Doug Horner says while Ottawa, like Alberta, is feeling the sting of lower oil revenues, he is heartened that the feds have resisted hiking taxes or introducing new levies.
"It's a strong reminder that all jurisdictions need to work together to insure market access for our energy resources to the benefit of all Canadians."
He says despite the downturn, it's good to see the feds will extend the Building Canada program for another decade.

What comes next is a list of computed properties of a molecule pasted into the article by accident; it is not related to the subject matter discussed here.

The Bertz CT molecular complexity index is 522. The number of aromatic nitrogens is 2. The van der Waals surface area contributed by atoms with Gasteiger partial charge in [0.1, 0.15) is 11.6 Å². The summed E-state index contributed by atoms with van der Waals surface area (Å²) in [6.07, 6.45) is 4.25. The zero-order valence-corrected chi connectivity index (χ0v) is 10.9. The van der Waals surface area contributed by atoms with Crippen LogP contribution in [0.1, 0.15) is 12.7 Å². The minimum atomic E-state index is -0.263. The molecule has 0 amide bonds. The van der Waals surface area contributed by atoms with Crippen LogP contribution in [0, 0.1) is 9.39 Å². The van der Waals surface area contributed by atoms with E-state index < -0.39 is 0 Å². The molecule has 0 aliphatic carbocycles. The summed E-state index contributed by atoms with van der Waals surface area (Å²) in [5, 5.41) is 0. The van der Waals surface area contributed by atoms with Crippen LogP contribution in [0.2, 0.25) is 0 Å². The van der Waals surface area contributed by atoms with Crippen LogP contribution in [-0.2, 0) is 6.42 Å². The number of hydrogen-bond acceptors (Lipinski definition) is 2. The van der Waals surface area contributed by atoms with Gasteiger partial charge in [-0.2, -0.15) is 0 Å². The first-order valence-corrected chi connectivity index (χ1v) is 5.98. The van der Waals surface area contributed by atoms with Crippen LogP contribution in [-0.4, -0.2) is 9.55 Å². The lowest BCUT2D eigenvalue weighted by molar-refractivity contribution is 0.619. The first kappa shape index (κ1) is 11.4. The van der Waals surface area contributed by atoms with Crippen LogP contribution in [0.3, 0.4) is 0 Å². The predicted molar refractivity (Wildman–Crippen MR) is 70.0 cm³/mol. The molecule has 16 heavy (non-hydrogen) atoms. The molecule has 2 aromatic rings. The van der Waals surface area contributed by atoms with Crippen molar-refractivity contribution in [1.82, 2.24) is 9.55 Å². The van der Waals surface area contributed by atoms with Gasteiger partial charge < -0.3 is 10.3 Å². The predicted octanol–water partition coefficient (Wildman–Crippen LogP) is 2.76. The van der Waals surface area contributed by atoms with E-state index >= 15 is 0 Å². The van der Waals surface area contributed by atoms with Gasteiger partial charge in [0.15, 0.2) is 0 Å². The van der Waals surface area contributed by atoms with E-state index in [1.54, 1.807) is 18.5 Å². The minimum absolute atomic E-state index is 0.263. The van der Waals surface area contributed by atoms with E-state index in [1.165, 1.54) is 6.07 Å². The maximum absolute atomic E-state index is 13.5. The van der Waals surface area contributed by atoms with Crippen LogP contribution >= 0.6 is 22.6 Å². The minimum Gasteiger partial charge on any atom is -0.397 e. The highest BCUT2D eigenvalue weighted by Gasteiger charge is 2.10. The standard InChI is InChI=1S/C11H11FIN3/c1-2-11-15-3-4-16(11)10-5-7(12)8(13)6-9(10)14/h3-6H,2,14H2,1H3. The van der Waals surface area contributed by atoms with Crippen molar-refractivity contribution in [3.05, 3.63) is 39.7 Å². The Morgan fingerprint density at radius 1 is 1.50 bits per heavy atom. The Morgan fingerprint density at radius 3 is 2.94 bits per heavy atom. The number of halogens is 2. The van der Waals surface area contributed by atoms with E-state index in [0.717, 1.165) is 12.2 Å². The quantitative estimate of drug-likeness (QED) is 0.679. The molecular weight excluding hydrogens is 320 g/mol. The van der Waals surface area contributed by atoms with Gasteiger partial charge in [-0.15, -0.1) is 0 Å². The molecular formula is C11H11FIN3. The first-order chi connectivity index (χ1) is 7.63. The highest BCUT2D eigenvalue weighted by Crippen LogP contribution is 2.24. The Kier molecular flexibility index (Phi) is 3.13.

"The federal budget model affirms Alberta's approach to living within our means and that includes holding the line on spending. But at the same time, like Alberta, they're continuing to invest in infrastructure," Horner said Thursday.
The program cost shares with provinces and municipalities for crucial infrastructure.
Horner says it's needed in Alberta, given the population is growing by 100,000 a year.
"This will be of great benefit to municipalities, especially Alberta's fast-growing communities."
In the Alberta budget on March 7, Horner announced the province will borrow more than $4 billion this year to pay for roads, hospitals, and schools.
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